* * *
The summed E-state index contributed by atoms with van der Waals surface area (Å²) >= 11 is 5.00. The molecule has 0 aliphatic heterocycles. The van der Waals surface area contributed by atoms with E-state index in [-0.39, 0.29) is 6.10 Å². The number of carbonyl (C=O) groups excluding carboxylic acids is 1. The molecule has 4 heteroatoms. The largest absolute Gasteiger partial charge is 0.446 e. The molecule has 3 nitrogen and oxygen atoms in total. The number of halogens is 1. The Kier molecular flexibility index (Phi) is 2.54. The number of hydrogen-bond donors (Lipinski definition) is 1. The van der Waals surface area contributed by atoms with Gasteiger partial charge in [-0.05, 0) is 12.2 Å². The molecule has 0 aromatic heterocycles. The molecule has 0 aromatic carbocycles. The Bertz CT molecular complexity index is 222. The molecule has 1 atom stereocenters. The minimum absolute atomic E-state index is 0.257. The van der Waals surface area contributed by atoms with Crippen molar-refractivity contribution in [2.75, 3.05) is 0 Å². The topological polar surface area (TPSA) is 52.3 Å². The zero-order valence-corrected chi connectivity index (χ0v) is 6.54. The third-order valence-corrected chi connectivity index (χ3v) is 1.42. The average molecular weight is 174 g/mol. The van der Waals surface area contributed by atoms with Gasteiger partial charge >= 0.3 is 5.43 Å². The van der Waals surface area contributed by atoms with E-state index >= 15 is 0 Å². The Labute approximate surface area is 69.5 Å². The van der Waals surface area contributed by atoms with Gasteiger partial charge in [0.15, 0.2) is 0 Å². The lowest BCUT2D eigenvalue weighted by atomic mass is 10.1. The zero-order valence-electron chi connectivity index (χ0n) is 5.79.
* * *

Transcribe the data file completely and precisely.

The summed E-state index contributed by atoms with van der Waals surface area (Å²) >= 11 is 5.00. The molecule has 0 aliphatic heterocycles. The van der Waals surface area contributed by atoms with E-state index in [-0.39, 0.29) is 6.10 Å². The number of carbonyl (C=O) groups excluding carboxylic acids is 1. The molecule has 4 heteroatoms. The largest absolute Gasteiger partial charge is 0.446 e. The molecule has 3 nitrogen and oxygen atoms in total. The number of halogens is 1. The Kier molecular flexibility index (Phi) is 2.54. The number of hydrogen-bond donors (Lipinski definition) is 1. The van der Waals surface area contributed by atoms with Gasteiger partial charge in [-0.05, 0) is 12.2 Å². The molecule has 0 aromatic heterocycles. The molecule has 0 aromatic carbocycles. The Bertz CT molecular complexity index is 222. The molecule has 1 atom stereocenters. The minimum absolute atomic E-state index is 0.257. The van der Waals surface area contributed by atoms with Crippen molar-refractivity contribution in [2.75, 3.05) is 0 Å². The topological polar surface area (TPSA) is 52.3 Å². The zero-order valence-corrected chi connectivity index (χ0v) is 6.54. The third-order valence-corrected chi connectivity index (χ3v) is 1.42. The average molecular weight is 174 g/mol. The van der Waals surface area contributed by atoms with Gasteiger partial charge >= 0.3 is 5.43 Å². The van der Waals surface area contributed by atoms with E-state index >= 15 is 0 Å². The Labute approximate surface area is 69.5 Å². The van der Waals surface area contributed by atoms with Gasteiger partial charge in [0.15, 0.2) is 0 Å². The lowest BCUT2D eigenvalue weighted by atomic mass is 10.1. The zero-order valence-electron chi connectivity index (χ0n) is 5.79.